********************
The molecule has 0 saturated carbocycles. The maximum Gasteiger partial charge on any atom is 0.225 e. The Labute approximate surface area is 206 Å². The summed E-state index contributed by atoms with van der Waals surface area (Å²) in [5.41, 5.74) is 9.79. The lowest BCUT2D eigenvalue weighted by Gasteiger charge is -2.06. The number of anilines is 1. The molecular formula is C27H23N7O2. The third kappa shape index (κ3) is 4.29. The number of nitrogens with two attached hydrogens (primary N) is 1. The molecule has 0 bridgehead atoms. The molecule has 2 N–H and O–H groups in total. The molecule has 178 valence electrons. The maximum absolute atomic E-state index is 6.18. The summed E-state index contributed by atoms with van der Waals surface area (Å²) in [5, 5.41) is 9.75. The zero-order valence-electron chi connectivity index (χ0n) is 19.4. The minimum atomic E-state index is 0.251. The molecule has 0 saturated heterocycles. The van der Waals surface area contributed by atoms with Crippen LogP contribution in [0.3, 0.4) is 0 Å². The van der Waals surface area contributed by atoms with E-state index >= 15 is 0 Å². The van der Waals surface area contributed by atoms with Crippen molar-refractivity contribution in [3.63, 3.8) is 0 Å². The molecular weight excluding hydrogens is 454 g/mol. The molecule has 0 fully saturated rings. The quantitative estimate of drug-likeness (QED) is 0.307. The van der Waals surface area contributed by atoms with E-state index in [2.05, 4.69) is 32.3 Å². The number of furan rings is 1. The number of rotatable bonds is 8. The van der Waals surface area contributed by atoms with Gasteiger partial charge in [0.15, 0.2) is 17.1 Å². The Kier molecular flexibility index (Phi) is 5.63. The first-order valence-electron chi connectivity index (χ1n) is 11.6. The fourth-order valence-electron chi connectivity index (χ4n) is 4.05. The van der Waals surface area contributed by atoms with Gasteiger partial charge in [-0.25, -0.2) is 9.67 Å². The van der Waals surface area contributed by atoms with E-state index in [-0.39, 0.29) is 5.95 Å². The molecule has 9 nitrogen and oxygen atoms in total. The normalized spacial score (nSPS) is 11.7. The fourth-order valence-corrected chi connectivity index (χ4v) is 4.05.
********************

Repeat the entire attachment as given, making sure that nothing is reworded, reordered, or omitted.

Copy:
The molecule has 0 saturated carbocycles. The maximum Gasteiger partial charge on any atom is 0.225 e. The Labute approximate surface area is 206 Å². The summed E-state index contributed by atoms with van der Waals surface area (Å²) in [5.41, 5.74) is 9.79. The lowest BCUT2D eigenvalue weighted by Gasteiger charge is -2.06. The number of anilines is 1. The molecular formula is C27H23N7O2. The third kappa shape index (κ3) is 4.29. The number of nitrogens with two attached hydrogens (primary N) is 1. The molecule has 0 bridgehead atoms. The molecule has 2 N–H and O–H groups in total. The molecule has 178 valence electrons. The maximum absolute atomic E-state index is 6.18. The summed E-state index contributed by atoms with van der Waals surface area (Å²) in [5, 5.41) is 9.75. The zero-order valence-electron chi connectivity index (χ0n) is 19.4. The minimum atomic E-state index is 0.251. The molecule has 0 saturated heterocycles. The van der Waals surface area contributed by atoms with Crippen LogP contribution in [0.3, 0.4) is 0 Å². The van der Waals surface area contributed by atoms with E-state index >= 15 is 0 Å². The van der Waals surface area contributed by atoms with Crippen molar-refractivity contribution in [3.63, 3.8) is 0 Å². The molecular weight excluding hydrogens is 454 g/mol. The molecule has 0 fully saturated rings. The quantitative estimate of drug-likeness (QED) is 0.307. The van der Waals surface area contributed by atoms with E-state index in [2.05, 4.69) is 32.3 Å². The number of furan rings is 1. The number of rotatable bonds is 8. The van der Waals surface area contributed by atoms with Gasteiger partial charge in [0.15, 0.2) is 17.1 Å². The Kier molecular flexibility index (Phi) is 5.63. The first-order valence-electron chi connectivity index (χ1n) is 11.6. The fourth-order valence-electron chi connectivity index (χ4n) is 4.05. The van der Waals surface area contributed by atoms with Gasteiger partial charge in [-0.25, -0.2) is 9.67 Å². The van der Waals surface area contributed by atoms with E-state index in [-0.39, 0.29) is 5.95 Å². The molecule has 9 nitrogen and oxygen atoms in total. The normalized spacial score (nSPS) is 11.7. The fourth-order valence-corrected chi connectivity index (χ4v) is 4.05.